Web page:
It’s fresh and crunchy, with a good dose of roast peanuts.

 

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Jacqui is new to the Wonderful World Of Dosas so I’m happy she gets a good one.

Her masala dosa ($10) is the goods, though the pancake itself is truncated compared to those in our westie faves.

The accompaniments are missing the usual chilli concoction but the sambar and coconut chutney are lovely.

 

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I go for the vegetarian thali ($10) – and it’s a doozy.

Good salad, rice and papadum.

Really good naan and cooked-down vegetable curry.

Outstanding dal that I think is made with aduki beans.

Read Jacqui’s review here.

Check out the Delhi Streets wesbite here.

 

Delhi Streets on Urbanspoon

 

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Meal of the week No.6: Dosa Corner

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Consider The Sauce may end up doing a more substantial write-up on Dosa Corner, the new Indian place opposite long-established Dosa Hut on Barkly Street in West Footscray – when there are a tableful of mouths to feed.

In the meantime, here’s the goss.

Dosa Corner has been open about a week, there’s incense burning, the place is bright and cheerful, and the service good considering this is a snack-type joint.

The menu is quite long and super cheap.

There’s dosas aplenty, of course.

But there’s also chaat, uthappams, quite a few Indo-Chinese dishes, biryanis and a trio of sweets.

Get a load of the above-pictured pooris!

The freshly fried breads are a little smaller than usual but very good.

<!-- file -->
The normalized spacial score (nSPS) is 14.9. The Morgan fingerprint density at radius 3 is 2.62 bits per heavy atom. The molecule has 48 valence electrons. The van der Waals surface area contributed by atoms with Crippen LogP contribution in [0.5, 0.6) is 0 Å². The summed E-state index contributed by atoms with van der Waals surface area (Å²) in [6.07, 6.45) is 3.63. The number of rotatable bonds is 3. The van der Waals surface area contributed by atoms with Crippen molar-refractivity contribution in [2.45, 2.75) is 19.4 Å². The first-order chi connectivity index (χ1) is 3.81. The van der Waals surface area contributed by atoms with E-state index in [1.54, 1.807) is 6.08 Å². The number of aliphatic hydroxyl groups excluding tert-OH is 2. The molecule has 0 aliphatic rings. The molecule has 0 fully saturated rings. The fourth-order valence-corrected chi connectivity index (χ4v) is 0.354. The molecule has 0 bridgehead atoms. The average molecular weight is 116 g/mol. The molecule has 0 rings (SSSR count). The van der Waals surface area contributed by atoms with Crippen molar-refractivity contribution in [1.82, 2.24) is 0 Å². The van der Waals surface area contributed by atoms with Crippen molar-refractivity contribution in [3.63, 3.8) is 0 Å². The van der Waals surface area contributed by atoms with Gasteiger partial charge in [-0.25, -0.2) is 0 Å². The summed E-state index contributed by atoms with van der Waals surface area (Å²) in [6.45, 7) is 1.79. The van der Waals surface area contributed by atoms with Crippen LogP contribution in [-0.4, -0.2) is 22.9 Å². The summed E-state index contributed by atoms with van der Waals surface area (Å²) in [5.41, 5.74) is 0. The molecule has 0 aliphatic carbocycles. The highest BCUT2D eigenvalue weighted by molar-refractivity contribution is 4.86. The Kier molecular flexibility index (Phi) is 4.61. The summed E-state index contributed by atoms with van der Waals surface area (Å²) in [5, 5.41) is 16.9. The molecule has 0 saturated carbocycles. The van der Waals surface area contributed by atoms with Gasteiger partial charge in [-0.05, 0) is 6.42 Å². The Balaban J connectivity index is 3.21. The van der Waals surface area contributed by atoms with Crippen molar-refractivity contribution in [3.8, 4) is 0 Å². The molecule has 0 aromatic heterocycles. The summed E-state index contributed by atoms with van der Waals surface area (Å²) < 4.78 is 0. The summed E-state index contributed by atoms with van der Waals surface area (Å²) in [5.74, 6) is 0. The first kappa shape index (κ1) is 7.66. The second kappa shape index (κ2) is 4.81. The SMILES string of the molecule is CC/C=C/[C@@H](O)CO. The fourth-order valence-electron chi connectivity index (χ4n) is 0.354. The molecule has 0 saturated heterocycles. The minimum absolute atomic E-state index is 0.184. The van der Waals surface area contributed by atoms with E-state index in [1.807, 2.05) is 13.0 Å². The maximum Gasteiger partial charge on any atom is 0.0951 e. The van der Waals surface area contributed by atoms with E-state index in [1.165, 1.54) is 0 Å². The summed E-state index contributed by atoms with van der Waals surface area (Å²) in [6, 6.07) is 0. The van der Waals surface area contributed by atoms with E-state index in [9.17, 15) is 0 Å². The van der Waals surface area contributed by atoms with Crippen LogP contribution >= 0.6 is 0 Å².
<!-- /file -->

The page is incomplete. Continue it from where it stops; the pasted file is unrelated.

The gloopy dal/vegetable mix is excellent.

The other accompaniments are those that attend your typical dosas.

The price?

$5.

How’s that for a brilliant light lunch?

 

Dosa Corner on Urbanspoon

 

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Meal of the week No.5: KItchen Samrat

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The perpetual blog-driven need for the new and interesting can mean old reliables are overlooked.

But as it happens, this very mid-week lunchtime I am in the mood for Indian snacky stuff.

And I am in Footscray.

So I step through the doorway of Kitchen Samrat (36 Leeds Street) for the first time in years.

I am surprised and delighted to find the place has gone from shabby to somewhat chic.

 

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It looks like a proper Indian restaurant now.

There’s even real cloth napkins, the classy effect of which are rather diminished by there being some dried food crud on the bench seat I initially choose.

The menu is longer and also more proper, and includes a number of good-looking banquet options.

Perhaps a lingering and wide-ranging CTS meal here is warranted.

But I spy with delight that the quick lunch items such as cholle bhatrua at Amritsari kulcha ($12) are still in the house.

The latter is just lovely – chick peas, butter knobs, pickle, onion and two wonderful breads stuffed with potato, coriander and spices.

Indian blast; not in WeFo!

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D Asian, 68-82 Hopkins Street, Footscray. Phone: 8354 8387

By the time Bennie and I step through the doors of D Asia, it’s been open about six months.

Obviously, we haven’t been paying enough attention.

Though perhaps in this case, that’s something to do with the fact the restaurant isn’t on Hopkins Street proper, but rather looks out on the carpark and towards Franco Cozzo and Centrelink (into which dread office I most assuredly never wish to step foot again!).

D Asia is a typically warped idiosyncratic CTS experience.

The place is cavernous, complete with dance floor, bandstand and disco ball.

We are the only customers.

The menu is by a long way the longest I’ve ever seen – far too voluminous to photograph and publish here.

No customers, stupendously long menu?

Those are the sorts of things that normally see red flags hoisted.

But after visiting as a pair and then solo, and eating mostly well, I have to confess my curiosity about this abidingly strange and unlikely Indian restaurant remains high.

I will return to check out the many dishes of which I’ve never before heard.

With no pre-planned gameplan, Bennie and I find ourselves going happily all Indo-Chinese and all vegetarian.